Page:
• Flexible. Zero-based budgeting can prevent you from overspending. If you overspend in one category, you can move money from another category to cover the difference.
  • Proactive instead of reactive. With traditional budgeting methods, you guestimate your expenses at the beginning of the month and hope you don’t go over. With zero-based budgeting, you track expenses in real-time and adjust your budget as needed.
  • Puts your spending in focus. If you don’t know how much you spend a month, zero-based budgeting highlights which areas you can cut back on and where to allocate more money.


  • Time-consuming. Unless you have a budgeting app, you’ll need to manually keep track of your expenses on a daily or weekly basis.
  • You may not see results right away. If you’re new to budgeting, it can take up to three months to get a realistic idea of how much you spend. This is because there are usually irregular expenses you’ll forget to include in your budget.

Zero-based budgeting apps

You can create a zero-based budget the old-fashioned way or save time by using a budgeting app that does the heavy lifting for you.

There are two budgeting apps that reign supreme when it comes to zero-based budgeting. Those are You Need A Budget (YNAB) and Dave Ramsey’s EveryDollar. Use this table to compare the two:

Budgeting appAnnual feeFeaturesDrawbacksPlatformLearn more
  • 34-day free trial
  • Connects to financial accounts
  • Automatically imports transactions
  • Budget syncs across all devices
  • 100+ free online workshops
  • Students get first year for free
  • Interface is clunkier than EveryDollar
  • Has a sharper learning curve
Mobile app for iOS or Android
Read review
EveryDollarFree plan: $0
Plus plan: $129.99
  • 15-day free trial when you sign up for Plus plan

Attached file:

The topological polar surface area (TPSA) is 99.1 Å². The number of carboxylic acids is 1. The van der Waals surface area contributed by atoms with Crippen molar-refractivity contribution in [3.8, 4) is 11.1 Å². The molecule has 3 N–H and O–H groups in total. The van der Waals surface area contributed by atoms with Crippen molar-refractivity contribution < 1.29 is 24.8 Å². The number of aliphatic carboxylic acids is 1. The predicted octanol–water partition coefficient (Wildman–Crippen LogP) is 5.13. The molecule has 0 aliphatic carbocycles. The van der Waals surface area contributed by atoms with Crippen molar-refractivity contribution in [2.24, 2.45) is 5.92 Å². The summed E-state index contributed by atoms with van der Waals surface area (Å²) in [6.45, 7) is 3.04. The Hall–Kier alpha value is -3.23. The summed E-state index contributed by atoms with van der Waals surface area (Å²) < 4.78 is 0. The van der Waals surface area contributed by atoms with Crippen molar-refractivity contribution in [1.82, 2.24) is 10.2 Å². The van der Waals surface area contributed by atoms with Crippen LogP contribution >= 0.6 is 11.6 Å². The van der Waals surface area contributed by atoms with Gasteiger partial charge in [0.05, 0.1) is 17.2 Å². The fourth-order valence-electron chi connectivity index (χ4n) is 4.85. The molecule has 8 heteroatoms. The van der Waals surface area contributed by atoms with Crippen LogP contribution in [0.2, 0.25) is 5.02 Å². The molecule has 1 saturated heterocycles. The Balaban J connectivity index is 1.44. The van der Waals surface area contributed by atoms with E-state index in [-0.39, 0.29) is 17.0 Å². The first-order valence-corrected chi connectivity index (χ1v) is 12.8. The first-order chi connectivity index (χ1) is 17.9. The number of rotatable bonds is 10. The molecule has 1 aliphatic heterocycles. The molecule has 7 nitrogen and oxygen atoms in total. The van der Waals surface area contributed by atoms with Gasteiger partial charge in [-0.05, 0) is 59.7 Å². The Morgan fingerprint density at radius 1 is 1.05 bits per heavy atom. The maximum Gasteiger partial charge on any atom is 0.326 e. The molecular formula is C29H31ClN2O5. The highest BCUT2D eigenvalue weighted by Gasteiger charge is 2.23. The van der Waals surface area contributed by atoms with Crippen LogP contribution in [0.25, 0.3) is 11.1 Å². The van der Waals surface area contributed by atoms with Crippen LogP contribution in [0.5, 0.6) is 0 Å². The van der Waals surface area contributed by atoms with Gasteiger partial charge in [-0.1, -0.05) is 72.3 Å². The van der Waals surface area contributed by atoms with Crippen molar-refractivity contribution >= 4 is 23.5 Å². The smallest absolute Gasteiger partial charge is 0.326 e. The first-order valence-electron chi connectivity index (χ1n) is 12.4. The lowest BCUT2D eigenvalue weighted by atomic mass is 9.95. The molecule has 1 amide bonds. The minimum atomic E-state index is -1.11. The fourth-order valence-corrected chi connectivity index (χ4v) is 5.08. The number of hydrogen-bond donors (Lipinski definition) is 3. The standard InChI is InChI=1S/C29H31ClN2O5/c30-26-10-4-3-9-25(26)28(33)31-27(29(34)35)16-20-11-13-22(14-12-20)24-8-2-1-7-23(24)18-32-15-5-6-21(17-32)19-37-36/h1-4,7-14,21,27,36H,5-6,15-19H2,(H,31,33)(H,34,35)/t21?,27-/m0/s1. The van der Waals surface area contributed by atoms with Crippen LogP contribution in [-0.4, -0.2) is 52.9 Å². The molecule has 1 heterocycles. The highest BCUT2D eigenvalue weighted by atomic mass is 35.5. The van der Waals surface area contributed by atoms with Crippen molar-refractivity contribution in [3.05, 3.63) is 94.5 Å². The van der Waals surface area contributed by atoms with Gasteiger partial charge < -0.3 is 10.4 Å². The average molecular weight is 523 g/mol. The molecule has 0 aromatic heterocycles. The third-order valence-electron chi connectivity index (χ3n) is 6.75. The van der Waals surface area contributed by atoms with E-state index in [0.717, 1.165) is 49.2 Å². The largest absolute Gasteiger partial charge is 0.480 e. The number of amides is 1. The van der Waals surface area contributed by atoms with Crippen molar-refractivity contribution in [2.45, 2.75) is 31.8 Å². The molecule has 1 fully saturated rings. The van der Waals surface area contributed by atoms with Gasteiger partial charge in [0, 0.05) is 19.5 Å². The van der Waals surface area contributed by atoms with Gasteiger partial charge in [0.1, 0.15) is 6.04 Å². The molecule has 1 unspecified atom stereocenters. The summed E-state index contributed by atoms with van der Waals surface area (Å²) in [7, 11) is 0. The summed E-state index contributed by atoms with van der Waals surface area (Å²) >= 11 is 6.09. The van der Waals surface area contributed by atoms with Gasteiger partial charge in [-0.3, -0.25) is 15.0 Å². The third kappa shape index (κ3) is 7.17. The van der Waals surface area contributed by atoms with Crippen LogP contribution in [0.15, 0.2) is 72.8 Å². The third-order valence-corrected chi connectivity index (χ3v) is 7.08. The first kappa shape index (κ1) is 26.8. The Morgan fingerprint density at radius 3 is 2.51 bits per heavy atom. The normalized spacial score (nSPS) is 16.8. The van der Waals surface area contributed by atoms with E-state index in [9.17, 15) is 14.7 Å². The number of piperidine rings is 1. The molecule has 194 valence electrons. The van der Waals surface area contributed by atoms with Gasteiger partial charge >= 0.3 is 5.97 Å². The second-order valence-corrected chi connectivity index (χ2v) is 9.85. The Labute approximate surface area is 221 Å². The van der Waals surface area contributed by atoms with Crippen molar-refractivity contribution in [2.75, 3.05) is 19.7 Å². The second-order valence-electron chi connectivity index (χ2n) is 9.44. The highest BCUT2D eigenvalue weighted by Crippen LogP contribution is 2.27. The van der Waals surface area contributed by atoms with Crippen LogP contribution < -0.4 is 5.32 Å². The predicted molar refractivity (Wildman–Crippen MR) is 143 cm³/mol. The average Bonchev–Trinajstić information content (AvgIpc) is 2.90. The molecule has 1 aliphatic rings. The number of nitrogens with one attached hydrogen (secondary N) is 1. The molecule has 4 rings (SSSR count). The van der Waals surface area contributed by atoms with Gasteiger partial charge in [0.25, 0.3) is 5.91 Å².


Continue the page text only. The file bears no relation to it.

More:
• Plus version syncs with financial accounts
  • Track financial progress using Dave Ramsey’s 7 Baby Steps
  • Free plan doesn’t sync to financial institutions
  • Paid version costs more than YNAB
Mobile app for iOS or Android
Read review

How does zero-based budgeting compare to alternative budgeting methods?

There are several different budgeting methods you can use if you feel like zero-based budgeting isn’t for you:

  • 50/30/20. This is a simplified budgeting method in which you allocate 50% of your income toward needs, 30% toward wants and 20% toward debts and savings.
  • Envelope system. Traditionally used with cash, this method requires you to divvy your money up among different envelopes. Each envelope represents a different budgeting category. If you run out of money in one, you either pull funds from another envelope or wait until you get paid again.
  • Line item budgeting. With this traditional budgeting method, you create a spreadsheet that lists out all your expenses. You estimate how much you’ll spend in each category, then compare at the end of the month to see if you were under or over budget.
  • Reverse budgeting. With this method, you set aside a chunk of your income for savings first, then use the rest of the money for other things.

Compare budgeting apps

If you want to automate your budgeting process, consider a budgeting app. Use this table to compare top-rated apps by monthly and service fees.

Name Product Fee Service fee Platforms
Tiller Money
Not rated yet
Tiller Money
Use Tiller Money to automate your budgeting spreadsheets and pay off debt.
Finder Rating: 3.4 / 5: ★★★★★
Digit savings is a microsavings app that helps you avoid overdrafts and passively set aside cash for short-term goals.
Not rated yet
Trim analyzes spending and offers personalized advice to help you reach your goals.

Compare up to 4 providers

Bottom line

Zero-based budgeting shows you where every dollar is going — whether it’s to expenses, debt or savings. It may take a few months to get a realistic idea of how much you should budget in each category, but the payoff is worth it for those who stick with it. If you’re new to budgeting, check out our guide on budgeting for beginners.